If you look closely (the sun is a little after "II" and there's a dot at the 15 minute mark), you can see I took this photo of the Wells Cathedral clock at 2:15, just after the knights had stopped jousting.
In the mid-1400s, they placed a clock face on the outside of the cathedral. It's run by the same mechanism as the indoor clock.

Exterior clock on Wells Cathedral
The knights toll the bells every 15 minutes.
From its installation around 1390 until 2010 for those of you who, like me, are math-challenged, that's more than 600 years the clock was wound three times per week by the "Keeper of the Great Clock at Wells." Each winding took about an hour to make 800 turns of the three 550-pound weights that powered the mechanism. The last clock-winder decided to retire in 2010, and they replaced him with an electronic motor.

Enough with the clock!, you're thinking.

Up a staircase from the north transept is the octagonal Chapter House (i.e., the place where the clergy gathered to hear a chapter of the Bible, as well as to discuss other business). It has a beautiful fan-vaulted ceiling, with the fans interlocking and decorated with carved foliage such as leaves or acorns. Each of the 50 or so monks' stalls are adorned with playful carved heads.

Fan vaulting in the Chapter House.
Carved heads in Chapter House
Carved heads overlooking the monks' stalls.
More carved heads in the Chapter House
The heads display a good deal of variation.
Crossing the nave of the church, through the scissor arches, to the south transept, is an old baptismal font. How old? It dates from the previous church on the site built in 705 A.D. If your kid gets baptized in Wells Cathedral, it's done using the same font as has been used for 1,300 years.

Baptismal font at Wells Cathedral
Baptismal font at Wells Cathedral.
At the eastern end of the cathedral lies the Lady Chapel (i.e., a chapel added to many cathedrals as the worship of the Virgin Mary intensified during the later medieval period). Its stain glass is beautiful but unusual. In 1685, some Protestants rose in revolt against the Catholic king, Charles II. They smashed the windows at the same time they were tearing down statues from the west facade (along with smashing the organ and stabling their horses in the nave). Some of the windows could be reconstructed, but many of the windows could not. So they put the stained glass back up in a glorious kaleidoscope.

Lady Chapel in Wells Cathedral
Lady Chapel at Wells Cathedral. If it looks a bit asymmetrical to you, you're right; they didn't quite build it correctly symmetrically.
Successfully reconstructed stained glass windows in Lady Chapel
They successfully reconstructed these windows.
Jumbled stained glass windows in Wells Cathedral
These windows couldn't be reconstructed and so are now a jumble.
Jumbled stained glass windows in the Lady Chapel of Wells Cathedral
The windows have parts that were reconstructed and others so jumbled they're kaleidoscopic.
If you've been reading this blog, you know how I love me some stone carvings in churches, such as in Rosslyn Chapel. At Wells, the best carvings are on pillars in the south transept. They were clearly carved with a sense of humor. One shows a man with a toothache. Another shows a peasant with a thorn in his foot.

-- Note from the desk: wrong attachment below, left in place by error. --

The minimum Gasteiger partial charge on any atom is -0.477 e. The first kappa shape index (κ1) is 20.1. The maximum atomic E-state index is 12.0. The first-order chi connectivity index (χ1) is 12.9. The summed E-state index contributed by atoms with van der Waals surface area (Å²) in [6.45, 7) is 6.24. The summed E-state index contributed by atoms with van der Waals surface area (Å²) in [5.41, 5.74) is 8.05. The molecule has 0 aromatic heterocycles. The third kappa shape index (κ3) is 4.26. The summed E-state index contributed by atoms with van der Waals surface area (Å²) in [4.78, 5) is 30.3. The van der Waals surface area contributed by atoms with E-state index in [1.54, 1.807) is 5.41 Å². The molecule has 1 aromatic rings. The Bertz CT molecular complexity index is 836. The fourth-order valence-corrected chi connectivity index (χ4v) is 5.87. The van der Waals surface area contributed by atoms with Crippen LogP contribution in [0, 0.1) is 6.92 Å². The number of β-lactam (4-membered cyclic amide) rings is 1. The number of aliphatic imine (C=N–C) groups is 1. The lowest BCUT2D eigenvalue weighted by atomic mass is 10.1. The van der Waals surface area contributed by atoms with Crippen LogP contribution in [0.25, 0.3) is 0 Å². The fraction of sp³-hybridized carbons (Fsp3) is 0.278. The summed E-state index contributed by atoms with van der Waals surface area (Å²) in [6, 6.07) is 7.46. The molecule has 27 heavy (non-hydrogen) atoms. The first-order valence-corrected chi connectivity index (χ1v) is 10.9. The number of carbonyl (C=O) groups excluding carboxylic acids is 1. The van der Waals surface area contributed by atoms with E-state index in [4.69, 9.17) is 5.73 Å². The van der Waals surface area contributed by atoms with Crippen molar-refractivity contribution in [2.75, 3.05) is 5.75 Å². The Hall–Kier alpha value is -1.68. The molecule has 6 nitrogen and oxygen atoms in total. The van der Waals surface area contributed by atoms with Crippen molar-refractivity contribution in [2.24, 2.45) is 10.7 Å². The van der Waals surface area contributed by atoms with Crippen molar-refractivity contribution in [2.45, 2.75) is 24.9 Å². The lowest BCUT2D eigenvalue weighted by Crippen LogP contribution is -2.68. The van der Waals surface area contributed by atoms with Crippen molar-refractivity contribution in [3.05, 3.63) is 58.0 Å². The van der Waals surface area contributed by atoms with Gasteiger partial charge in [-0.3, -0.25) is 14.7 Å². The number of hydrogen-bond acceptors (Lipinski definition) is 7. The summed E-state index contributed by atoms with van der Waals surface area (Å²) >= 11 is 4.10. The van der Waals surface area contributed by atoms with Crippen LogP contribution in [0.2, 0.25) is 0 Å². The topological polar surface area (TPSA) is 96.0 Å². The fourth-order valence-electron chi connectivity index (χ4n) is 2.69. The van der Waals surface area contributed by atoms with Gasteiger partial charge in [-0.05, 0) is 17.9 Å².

Toothache carving in south transept
Toothache, or is he just making a face at us?
Carving of peasant with thorn in foot
I feel his pain.
One sequence of carvings circling around the top of a pillar shows two thieves stealing fruit and the farmer apprehending them.

Carving of thieves stealing fruit
Two thieves steal fruit in an orchard.
Carving of farmer capturing thief
The farmer captures one of the miscreants by grabbing his ear.
Carving of farmer smacking thief with pitchfork
The farmer smacks the other thief with his pitchfork. The farmer is so vigorous that his hat falls off.
My only disappointment during our visit to the cathedral was missing the world-renowned choir, which was off for a few weeks. They usually sing a nightly evensong concert. The cathedral has had a boys choir for more than 1,100 years. Let that sink in for a moment. They've had a continuous boys choir since 909. That's certainly one of the oldest musical groups in the world. It currently has 18 boys, aged eight to fourteen. I believe they have a full private school education provided in compensation for their service. The cathedral added an adult male choir in the 12th century. They got around to adding a girl's choir in 1994.

The joint boy and adult male choir is one of the best choirs in the world. It has a recording contract and tours around the world. I'm determined to go back to Wells just to hear the choir.

A couple of other things caught our attention at the cathedral. First was this door. It was marked as a fire exit, but we think you might explore other options:

Barred door fire exit at Wells Cathedral
I hope your fire allows for a slow, relaxed exit. You'll need to unbar the door, pull up the posts stuck into the ground, and then release the metal bar hooked into the door.
We also quite liked the cloisters. They were striking visually, as you can see below. Really, it's just a square hallway with a courtyard in the middle. What makes them odd is that the cathedral was not monastic and so it had no actual need for cloisters. There were no monks to keep sheltered away from the world. In fact, they have no real explanation for why the cloisters were built.

Wells Cathedral cloisters
Atmospheric cloisters.
Wells Cathedral is not the most prettified of churches, but it has a number of very interesting elements. This is a cathedral to be savored for its many constituent parts. We found it fascinating.

For more about the city of Wells, the Bishop's Palace, and the Vicar's Close, see here:

1 comment:

  1. An engaging commentary and excellent photos, thank you! My grandfather and his brother were educated at Wells, and on my only visit (in 1964) I felt all my chromosomes align themselves, as though this building is part of my genetic code. The setting is equally glorious.